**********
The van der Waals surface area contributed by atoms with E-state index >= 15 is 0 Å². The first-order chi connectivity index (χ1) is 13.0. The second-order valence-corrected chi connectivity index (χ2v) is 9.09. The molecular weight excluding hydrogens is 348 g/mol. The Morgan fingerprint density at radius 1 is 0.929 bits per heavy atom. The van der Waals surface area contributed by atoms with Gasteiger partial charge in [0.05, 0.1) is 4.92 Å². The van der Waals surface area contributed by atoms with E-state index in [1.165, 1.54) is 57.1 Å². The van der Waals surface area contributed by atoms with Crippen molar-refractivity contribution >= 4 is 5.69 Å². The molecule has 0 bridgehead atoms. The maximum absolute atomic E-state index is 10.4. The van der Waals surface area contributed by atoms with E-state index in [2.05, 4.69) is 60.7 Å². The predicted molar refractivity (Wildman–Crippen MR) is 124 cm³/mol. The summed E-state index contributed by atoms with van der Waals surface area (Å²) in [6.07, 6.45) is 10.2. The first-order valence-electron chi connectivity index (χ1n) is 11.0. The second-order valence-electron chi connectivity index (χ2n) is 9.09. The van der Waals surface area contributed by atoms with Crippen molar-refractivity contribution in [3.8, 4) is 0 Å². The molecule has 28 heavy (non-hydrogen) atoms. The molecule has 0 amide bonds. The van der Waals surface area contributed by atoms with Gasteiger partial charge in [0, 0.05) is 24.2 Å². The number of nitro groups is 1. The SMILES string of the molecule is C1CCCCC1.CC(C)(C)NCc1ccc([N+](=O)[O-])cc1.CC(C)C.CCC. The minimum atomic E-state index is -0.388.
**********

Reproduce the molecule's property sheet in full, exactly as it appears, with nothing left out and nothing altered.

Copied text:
The van der Waals surface area contributed by atoms with E-state index >= 15 is 0 Å². The first-order chi connectivity index (χ1) is 13.0. The second-order valence-corrected chi connectivity index (χ2v) is 9.09. The molecular weight excluding hydrogens is 348 g/mol. The Morgan fingerprint density at radius 1 is 0.929 bits per heavy atom. The van der Waals surface area contributed by atoms with Gasteiger partial charge in [0.05, 0.1) is 4.92 Å². The van der Waals surface area contributed by atoms with E-state index in [1.165, 1.54) is 57.1 Å². The van der Waals surface area contributed by atoms with Crippen molar-refractivity contribution >= 4 is 5.69 Å². The molecule has 0 bridgehead atoms. The maximum absolute atomic E-state index is 10.4. The van der Waals surface area contributed by atoms with E-state index in [2.05, 4.69) is 60.7 Å². The predicted molar refractivity (Wildman–Crippen MR) is 124 cm³/mol. The summed E-state index contributed by atoms with van der Waals surface area (Å²) in [6.07, 6.45) is 10.2. The first-order valence-electron chi connectivity index (χ1n) is 11.0. The second-order valence-electron chi connectivity index (χ2n) is 9.09. The van der Waals surface area contributed by atoms with Crippen molar-refractivity contribution in [3.8, 4) is 0 Å². The molecule has 28 heavy (non-hydrogen) atoms. The molecule has 0 amide bonds. The van der Waals surface area contributed by atoms with Gasteiger partial charge in [0, 0.05) is 24.2 Å². The number of nitro groups is 1. The SMILES string of the molecule is C1CCCCC1.CC(C)(C)NCc1ccc([N+](=O)[O-])cc1.CC(C)C.CCC. The minimum atomic E-state index is -0.388.